Although migration provides rural women with income-generating opportunities, prevailing social constraints limit their decision-making power. A study on rural-rural migration in Morocco evaluated the status of women and suggested how their contributions to household decisions could be enhanced.
Migration across much of the dry areas is becoming an important strategy for those escaping climate variability and unemployment – including in rural morocco where agriculture is largely rain fed. For women, migration also provides a chance to earn money for the first time – an opportunity that many are denied in more conservative home towns.
What this means for their status and empowerment remains an open question. Although previous studies have suggested that migration can dilute gender norms, research is generally silent on the issue of household decision-making and whether migrant women are able to exert more control over expenditure and assets.
Exploring decision-making in Morocco
An ICARDA study in the Saiss region of Morocco attempted to shed light on this issue. ICARDA scientists surveyed 400 agricultural laborers - male and female, migrant and non-migrant - in three settlements: the ‘sending’ community of Ain Jemaa, and two ‘destination’ communities, Betit and Sidi Slimane.
In recent years Betit and Sidi Slimane have both benefited from government investments in drip irrigation and wells as part of the ‘Green Morocco Plan,’ an ambitious national agricultural strategy that seeks to maximize market opportunities for Moroccan producers while strengthening climate change adaptation/mitigation.
Consequently, thriving agricultural sectors in both areas are now a significant pull for Moroccans fleeing drought and unemployment in marginal areas - a new form of rural-rural migration that may be replacing more traditional rural-urban movements in some areas.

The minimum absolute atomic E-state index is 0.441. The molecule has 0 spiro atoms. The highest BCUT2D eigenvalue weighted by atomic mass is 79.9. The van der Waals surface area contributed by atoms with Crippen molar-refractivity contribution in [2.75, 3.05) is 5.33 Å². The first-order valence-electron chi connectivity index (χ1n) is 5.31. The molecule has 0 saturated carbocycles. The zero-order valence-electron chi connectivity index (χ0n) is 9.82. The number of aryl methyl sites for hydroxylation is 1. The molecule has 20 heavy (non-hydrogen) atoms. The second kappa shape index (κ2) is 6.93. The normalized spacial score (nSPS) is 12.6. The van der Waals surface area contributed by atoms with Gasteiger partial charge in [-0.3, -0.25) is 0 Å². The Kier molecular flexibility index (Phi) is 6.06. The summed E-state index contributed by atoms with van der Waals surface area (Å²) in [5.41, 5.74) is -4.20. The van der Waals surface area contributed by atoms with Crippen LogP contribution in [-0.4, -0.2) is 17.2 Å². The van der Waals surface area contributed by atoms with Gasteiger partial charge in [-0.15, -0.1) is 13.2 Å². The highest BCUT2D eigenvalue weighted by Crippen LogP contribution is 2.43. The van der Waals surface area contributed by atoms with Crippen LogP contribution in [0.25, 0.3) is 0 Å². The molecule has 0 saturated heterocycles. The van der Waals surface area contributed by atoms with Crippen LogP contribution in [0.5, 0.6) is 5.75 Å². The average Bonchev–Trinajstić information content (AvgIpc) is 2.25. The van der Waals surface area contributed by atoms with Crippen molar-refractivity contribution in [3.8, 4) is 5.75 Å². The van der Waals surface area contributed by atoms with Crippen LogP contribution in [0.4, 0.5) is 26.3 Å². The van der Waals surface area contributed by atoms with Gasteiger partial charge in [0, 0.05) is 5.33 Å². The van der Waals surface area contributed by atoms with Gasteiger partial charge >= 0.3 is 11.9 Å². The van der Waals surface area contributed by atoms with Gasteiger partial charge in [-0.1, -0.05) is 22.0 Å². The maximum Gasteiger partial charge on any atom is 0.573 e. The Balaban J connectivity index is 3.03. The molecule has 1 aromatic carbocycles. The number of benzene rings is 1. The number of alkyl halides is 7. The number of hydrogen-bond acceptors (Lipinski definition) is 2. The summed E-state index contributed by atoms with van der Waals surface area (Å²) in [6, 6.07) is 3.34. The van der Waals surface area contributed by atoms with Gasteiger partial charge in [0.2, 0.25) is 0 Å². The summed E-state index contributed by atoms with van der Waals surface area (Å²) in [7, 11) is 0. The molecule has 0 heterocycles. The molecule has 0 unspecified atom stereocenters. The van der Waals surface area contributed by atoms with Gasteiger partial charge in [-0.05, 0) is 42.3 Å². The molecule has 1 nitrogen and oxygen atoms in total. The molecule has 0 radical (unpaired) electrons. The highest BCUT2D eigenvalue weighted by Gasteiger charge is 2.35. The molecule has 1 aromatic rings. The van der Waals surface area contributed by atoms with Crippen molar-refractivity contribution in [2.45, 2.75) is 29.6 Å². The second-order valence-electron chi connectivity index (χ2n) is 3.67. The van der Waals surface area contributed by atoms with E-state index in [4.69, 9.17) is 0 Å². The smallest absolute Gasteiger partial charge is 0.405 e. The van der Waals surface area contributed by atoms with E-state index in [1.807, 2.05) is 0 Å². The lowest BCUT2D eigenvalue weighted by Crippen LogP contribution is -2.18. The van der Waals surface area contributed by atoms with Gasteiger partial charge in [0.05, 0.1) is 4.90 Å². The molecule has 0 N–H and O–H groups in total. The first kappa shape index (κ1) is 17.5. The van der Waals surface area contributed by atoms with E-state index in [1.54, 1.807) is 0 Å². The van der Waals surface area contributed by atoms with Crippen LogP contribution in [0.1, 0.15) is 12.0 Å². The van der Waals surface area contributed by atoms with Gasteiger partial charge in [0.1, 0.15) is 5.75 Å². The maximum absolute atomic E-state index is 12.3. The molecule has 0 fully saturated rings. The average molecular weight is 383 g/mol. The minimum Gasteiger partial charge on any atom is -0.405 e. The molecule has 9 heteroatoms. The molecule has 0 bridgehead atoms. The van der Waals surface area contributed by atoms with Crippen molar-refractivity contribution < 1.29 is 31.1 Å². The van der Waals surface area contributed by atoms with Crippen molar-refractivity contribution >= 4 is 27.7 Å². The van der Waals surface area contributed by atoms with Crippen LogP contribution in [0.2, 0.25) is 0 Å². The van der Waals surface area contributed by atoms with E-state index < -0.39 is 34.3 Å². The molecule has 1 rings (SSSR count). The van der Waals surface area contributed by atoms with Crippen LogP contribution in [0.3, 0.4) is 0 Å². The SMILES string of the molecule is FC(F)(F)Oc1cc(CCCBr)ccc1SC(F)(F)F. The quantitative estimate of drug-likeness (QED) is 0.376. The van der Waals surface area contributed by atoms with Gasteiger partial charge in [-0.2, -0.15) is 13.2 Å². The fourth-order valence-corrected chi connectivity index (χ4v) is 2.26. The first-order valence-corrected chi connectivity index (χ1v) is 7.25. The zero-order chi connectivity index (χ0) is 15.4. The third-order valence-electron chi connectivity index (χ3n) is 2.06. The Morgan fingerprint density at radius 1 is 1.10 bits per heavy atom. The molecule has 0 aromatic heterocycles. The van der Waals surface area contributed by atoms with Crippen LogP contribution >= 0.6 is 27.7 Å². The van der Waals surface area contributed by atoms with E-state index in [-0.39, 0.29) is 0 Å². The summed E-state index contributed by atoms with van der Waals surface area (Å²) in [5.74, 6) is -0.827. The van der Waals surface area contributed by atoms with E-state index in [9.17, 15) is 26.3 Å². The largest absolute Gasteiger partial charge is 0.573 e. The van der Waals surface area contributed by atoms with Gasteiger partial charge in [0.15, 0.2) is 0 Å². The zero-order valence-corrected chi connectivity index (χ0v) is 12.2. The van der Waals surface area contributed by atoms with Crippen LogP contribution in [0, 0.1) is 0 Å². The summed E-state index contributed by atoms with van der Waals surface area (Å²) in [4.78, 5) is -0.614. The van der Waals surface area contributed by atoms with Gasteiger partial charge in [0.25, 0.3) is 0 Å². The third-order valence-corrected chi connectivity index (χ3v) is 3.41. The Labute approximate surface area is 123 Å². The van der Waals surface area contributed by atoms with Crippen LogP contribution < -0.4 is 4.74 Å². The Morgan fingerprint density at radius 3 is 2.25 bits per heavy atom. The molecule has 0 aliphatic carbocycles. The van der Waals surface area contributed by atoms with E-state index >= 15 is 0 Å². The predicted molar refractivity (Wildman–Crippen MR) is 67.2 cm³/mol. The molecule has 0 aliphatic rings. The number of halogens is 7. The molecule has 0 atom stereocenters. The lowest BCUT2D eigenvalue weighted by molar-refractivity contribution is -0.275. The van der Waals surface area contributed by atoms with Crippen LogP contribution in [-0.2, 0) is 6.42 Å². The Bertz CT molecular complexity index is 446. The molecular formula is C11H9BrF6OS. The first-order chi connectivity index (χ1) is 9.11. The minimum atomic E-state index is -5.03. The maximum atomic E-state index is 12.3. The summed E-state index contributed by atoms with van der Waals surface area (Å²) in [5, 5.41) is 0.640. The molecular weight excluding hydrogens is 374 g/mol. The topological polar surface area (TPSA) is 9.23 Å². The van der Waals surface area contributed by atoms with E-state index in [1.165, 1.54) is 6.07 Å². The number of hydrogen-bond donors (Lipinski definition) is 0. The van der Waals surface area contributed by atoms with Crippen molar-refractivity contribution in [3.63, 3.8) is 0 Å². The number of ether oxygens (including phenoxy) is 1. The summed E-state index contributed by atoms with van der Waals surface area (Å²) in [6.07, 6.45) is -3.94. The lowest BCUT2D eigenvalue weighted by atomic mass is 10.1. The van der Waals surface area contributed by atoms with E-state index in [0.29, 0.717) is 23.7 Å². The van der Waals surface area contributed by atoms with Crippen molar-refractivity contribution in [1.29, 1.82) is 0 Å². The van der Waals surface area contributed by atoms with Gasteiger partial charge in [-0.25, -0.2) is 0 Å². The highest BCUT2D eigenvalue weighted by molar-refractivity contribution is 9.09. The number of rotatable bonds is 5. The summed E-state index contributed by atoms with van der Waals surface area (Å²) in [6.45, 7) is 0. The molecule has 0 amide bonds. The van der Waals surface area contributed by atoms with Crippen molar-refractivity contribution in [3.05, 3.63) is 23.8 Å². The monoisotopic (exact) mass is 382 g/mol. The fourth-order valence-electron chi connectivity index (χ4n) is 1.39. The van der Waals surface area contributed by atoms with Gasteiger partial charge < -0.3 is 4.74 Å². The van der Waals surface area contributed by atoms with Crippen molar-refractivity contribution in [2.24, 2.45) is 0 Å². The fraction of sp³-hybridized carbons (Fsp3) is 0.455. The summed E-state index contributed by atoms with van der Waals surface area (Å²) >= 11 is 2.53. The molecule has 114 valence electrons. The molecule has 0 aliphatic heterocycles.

Analysis of the survey was completed using logistical regression models for categorical dependent variables focused on: the main drivers of migration and how this differs with age, gender and community; and decision-making power, with an emphasis on work, income expenditure, and assets.
The limits of empowerment
A number of key findings stand out. Migrant women were working and contributing to household income - challenging the notion of passive ‘left-behind’ women. However, this redefinition of gender norms had limits.
Although female heads of household controlled expenditure, married respondents – including migrants - reported less control over income expenditure than their husbands, and even when they were the main income earners they were more likely to consult with their spouses than men. Men with a tertiary education appeared to be less willing to share decision-making.
Furthermore, although women generally had greater control over decision-making related to homes than they did over income expenditure, this was not the case for many migrant women who tended to have insecure tenancies in informal settlements with limited or no property rights.
How can we strengthen the decision-making capacity of women and improve their status? The researchers suggest that tertiary education should be gender-sensitized so that men are made more aware of the importance of engaging wives, sisters and daughters on the control and ownership of immovable assets. This is imperative in situations of widowhood, abandonment and divorce – when a women’s wellbeing, and that of her family, is more likely to depend on whether or not she is able to exercise ownership and control over assets.
The authors also recommend that government programs target secure tenancy and offer saving schemes and asset accumulation that ensure women migrants can assert more control over their homes in destination areas.
This article is based on a working paper written for the Economic Research Forum, entitled: ‘Climate Change, gender, Decision-Making Power, and Migration into the Saiss Region of Morocco.’